Maroon got the game started with a big fight against Garnet Hathaway. That altercation was sparked from Ross Colton and Jakub Lauko fighting and wrestling at center ice. Paul dropped one glove to get in the action, but he covered Clifton instead as Maroon and Hathaway squared off in the main event (main sideshow, because this was still technically a hockey game).
When the smoke cleared, Maroon and Hathaway were in the box for five minutes each. Colton and Lauko each got two minutes for roughing, but Colton got the extra two for roughing, for I guess instigating.
Drop the puck, drop the gloves. pic.twitter.com/wEKXd0EhVg— Bally Sports Sun: Lightning (@BallyLightning) March 25, 2023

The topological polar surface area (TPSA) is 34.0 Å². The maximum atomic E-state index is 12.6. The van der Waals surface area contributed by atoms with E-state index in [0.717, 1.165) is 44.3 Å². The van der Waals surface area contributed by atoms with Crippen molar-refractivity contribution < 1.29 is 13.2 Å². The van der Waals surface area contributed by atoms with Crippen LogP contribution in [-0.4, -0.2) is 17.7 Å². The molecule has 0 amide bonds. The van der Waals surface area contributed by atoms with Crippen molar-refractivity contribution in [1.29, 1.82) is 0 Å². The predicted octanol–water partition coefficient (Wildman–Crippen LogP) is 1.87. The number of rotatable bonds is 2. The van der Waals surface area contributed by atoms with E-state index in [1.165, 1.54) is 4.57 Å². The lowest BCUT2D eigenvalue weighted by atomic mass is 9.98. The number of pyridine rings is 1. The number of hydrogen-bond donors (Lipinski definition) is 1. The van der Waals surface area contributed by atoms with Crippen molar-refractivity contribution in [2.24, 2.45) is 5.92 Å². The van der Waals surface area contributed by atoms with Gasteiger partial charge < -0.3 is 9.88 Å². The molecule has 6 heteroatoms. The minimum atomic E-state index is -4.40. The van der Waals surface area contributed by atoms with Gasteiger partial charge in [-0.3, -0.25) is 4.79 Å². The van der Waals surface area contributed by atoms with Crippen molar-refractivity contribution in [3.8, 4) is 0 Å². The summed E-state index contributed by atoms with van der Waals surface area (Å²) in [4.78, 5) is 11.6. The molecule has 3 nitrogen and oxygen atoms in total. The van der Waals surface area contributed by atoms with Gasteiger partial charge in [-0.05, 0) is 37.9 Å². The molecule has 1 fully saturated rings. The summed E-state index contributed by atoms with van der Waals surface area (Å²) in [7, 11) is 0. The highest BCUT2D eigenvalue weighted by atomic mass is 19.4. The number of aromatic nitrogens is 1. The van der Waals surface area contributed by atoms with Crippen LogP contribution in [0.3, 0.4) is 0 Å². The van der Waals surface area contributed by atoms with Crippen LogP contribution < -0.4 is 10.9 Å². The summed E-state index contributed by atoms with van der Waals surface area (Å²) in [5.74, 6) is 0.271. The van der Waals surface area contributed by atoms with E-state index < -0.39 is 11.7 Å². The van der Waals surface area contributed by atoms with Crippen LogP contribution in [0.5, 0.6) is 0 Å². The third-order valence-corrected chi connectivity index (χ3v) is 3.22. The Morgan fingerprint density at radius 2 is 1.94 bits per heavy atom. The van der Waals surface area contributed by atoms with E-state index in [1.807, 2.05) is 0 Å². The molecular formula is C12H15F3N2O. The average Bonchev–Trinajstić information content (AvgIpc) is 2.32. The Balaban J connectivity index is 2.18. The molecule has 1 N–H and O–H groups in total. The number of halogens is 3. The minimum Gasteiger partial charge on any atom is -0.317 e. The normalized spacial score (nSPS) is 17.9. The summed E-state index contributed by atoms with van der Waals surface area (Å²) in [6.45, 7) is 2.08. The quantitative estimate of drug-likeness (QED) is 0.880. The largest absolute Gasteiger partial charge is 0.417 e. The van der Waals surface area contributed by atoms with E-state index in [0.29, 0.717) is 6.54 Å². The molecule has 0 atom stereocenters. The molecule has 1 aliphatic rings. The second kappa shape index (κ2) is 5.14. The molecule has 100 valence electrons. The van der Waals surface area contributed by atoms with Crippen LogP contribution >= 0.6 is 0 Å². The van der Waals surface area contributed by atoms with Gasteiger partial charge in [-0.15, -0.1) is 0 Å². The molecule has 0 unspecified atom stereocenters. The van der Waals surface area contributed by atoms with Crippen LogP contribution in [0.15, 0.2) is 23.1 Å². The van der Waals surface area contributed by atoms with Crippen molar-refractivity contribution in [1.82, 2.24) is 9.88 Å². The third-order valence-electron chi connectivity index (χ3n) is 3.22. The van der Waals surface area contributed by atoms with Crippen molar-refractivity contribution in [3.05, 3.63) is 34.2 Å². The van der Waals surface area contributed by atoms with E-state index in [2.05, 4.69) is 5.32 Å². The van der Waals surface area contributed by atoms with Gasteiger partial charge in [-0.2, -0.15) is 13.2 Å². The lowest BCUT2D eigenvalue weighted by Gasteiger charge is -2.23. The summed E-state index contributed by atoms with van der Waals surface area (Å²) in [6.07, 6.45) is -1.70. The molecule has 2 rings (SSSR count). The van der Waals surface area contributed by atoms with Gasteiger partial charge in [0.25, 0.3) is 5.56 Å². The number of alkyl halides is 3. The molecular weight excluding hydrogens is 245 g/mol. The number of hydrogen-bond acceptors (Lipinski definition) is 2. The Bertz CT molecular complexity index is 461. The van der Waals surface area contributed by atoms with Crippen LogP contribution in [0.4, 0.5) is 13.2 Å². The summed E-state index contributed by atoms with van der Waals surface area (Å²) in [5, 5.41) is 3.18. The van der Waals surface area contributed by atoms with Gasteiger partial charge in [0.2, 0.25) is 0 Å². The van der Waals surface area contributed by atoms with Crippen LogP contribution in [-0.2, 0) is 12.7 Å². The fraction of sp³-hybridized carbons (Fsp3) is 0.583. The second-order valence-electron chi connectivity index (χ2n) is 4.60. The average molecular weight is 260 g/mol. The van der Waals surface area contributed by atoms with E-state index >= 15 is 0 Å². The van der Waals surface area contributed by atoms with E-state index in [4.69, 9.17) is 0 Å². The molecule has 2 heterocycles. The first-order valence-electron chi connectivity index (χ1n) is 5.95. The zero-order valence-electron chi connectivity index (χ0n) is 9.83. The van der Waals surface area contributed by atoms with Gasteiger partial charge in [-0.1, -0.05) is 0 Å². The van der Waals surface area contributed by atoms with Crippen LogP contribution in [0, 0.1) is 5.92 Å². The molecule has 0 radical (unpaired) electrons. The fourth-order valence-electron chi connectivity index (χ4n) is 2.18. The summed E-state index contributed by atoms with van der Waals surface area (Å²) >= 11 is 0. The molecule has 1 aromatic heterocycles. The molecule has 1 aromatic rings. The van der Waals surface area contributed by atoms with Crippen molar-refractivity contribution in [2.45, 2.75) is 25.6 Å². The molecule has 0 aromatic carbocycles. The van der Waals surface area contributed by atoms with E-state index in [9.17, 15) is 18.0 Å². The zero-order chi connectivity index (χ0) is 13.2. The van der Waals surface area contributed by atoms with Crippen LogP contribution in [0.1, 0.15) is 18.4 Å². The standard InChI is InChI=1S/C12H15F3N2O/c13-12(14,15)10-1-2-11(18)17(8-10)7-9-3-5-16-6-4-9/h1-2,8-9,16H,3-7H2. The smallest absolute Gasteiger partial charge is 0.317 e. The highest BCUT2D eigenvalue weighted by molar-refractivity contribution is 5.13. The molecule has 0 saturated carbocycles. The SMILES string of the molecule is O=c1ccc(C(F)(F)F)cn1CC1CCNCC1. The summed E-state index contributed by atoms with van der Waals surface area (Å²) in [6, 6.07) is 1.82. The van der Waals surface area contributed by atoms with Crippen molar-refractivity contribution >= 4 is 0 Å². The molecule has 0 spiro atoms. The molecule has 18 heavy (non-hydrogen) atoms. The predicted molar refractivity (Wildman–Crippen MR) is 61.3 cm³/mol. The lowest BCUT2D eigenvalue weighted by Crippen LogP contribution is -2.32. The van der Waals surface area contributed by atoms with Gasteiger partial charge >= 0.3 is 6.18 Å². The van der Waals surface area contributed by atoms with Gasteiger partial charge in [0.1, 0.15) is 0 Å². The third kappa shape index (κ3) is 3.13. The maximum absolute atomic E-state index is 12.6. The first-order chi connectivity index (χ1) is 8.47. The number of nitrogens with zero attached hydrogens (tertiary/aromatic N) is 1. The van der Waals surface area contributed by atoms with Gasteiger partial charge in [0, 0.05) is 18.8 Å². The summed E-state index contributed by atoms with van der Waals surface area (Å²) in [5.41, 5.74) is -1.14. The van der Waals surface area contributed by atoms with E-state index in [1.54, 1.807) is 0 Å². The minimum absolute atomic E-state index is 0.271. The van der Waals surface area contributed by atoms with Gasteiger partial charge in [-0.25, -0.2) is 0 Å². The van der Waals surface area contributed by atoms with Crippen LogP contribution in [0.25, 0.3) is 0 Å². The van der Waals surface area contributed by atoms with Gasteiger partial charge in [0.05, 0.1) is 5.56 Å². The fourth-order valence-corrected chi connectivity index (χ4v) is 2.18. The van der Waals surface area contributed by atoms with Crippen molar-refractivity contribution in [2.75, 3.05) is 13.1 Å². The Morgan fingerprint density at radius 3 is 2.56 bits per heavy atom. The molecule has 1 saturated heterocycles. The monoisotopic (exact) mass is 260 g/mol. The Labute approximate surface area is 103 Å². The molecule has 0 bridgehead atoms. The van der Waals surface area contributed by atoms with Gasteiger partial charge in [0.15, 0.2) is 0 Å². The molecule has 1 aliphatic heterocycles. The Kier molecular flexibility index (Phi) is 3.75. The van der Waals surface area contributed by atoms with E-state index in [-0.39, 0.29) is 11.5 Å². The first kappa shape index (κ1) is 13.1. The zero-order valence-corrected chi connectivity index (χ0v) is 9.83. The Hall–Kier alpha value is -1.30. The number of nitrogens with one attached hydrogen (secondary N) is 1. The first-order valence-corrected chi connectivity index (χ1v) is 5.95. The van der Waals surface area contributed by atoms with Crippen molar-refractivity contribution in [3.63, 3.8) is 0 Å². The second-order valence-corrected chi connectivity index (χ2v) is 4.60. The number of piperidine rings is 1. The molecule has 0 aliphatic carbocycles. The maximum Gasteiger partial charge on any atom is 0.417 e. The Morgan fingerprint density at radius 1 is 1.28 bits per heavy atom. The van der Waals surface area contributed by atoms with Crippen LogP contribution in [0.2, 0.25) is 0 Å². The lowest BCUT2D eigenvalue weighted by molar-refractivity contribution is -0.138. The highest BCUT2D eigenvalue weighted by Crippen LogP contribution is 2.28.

This put the Lightning on the back foot to start the game as the Bruins got a power play right away. Each side got a shot in the 4v5 for the Lightning, but it was the next two penalties that made things even more difficult for Tampa Bay.
That penalty was Tanner Jeannot going to the box for interference on Connor Clifton less than a minute after the first penalty ended. He bowled into the corner, knocking down Ulmark and hitting Clifton, as advertised. But then his crosscheck into the back of Clifton away from the puck booked him for a penalty.
That was the first penalty. The second was after the whistle blew and as Maroon and Hathaway were skating back to their benches from the box. As a reminder, players with major penalties don’t come back onto the ice during live play, but once there’s a stoppage so they can safely get back to the bench.